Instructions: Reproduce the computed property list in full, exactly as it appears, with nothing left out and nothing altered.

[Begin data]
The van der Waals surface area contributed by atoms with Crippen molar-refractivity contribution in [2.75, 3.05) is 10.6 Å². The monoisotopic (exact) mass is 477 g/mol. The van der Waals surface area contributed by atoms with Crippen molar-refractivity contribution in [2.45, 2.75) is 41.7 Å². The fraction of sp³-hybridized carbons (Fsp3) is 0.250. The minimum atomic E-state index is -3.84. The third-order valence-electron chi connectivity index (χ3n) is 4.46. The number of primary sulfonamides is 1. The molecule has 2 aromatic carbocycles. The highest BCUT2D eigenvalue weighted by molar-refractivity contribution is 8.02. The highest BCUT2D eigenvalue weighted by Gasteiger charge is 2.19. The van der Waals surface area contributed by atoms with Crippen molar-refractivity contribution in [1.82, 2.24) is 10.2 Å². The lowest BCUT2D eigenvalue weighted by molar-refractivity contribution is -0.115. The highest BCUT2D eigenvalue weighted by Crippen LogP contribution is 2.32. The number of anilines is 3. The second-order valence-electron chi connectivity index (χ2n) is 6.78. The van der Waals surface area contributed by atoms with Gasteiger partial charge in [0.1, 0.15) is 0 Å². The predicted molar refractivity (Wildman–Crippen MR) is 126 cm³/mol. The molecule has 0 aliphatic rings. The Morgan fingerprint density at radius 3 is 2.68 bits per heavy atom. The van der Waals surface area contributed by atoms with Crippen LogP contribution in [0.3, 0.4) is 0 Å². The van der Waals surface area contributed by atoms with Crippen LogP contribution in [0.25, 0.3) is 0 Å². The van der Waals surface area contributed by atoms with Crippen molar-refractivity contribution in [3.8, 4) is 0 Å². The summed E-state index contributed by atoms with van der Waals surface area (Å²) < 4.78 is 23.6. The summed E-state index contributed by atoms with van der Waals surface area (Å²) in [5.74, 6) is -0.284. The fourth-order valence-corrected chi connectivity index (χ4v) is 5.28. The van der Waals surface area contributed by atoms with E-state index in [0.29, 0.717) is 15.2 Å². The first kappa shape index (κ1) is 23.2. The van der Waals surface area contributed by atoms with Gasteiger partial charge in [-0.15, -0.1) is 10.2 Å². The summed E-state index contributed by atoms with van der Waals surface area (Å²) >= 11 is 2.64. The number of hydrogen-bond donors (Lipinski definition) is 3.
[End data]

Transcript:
The van der Waals surface area contributed by atoms with Crippen molar-refractivity contribution in [2.75, 3.05) is 10.6 Å². The monoisotopic (exact) mass is 477 g/mol. The van der Waals surface area contributed by atoms with Crippen molar-refractivity contribution in [2.45, 2.75) is 41.7 Å². The fraction of sp³-hybridized carbons (Fsp3) is 0.250. The minimum atomic E-state index is -3.84. The third-order valence-electron chi connectivity index (χ3n) is 4.46. The number of primary sulfonamides is 1. The molecule has 2 aromatic carbocycles. The highest BCUT2D eigenvalue weighted by molar-refractivity contribution is 8.02. The highest BCUT2D eigenvalue weighted by Gasteiger charge is 2.19. The van der Waals surface area contributed by atoms with Crippen molar-refractivity contribution in [1.82, 2.24) is 10.2 Å². The lowest BCUT2D eigenvalue weighted by molar-refractivity contribution is -0.115. The highest BCUT2D eigenvalue weighted by Crippen LogP contribution is 2.32. The number of anilines is 3. The second-order valence-electron chi connectivity index (χ2n) is 6.78. The van der Waals surface area contributed by atoms with Gasteiger partial charge in [0.1, 0.15) is 0 Å². The predicted molar refractivity (Wildman–Crippen MR) is 126 cm³/mol. The molecule has 0 aliphatic rings. The Morgan fingerprint density at radius 3 is 2.68 bits per heavy atom. The van der Waals surface area contributed by atoms with Crippen LogP contribution in [0.3, 0.4) is 0 Å². The van der Waals surface area contributed by atoms with Crippen LogP contribution in [0.25, 0.3) is 0 Å². The van der Waals surface area contributed by atoms with Crippen molar-refractivity contribution in [3.8, 4) is 0 Å². The summed E-state index contributed by atoms with van der Waals surface area (Å²) < 4.78 is 23.6. The summed E-state index contributed by atoms with van der Waals surface area (Å²) in [5.74, 6) is -0.284. The fourth-order valence-corrected chi connectivity index (χ4v) is 5.28. The van der Waals surface area contributed by atoms with E-state index in [0.29, 0.717) is 15.2 Å². The first kappa shape index (κ1) is 23.2. The van der Waals surface area contributed by atoms with Gasteiger partial charge in [-0.15, -0.1) is 10.2 Å². The summed E-state index contributed by atoms with van der Waals surface area (Å²) >= 11 is 2.64. The number of hydrogen-bond donors (Lipinski definition) is 3.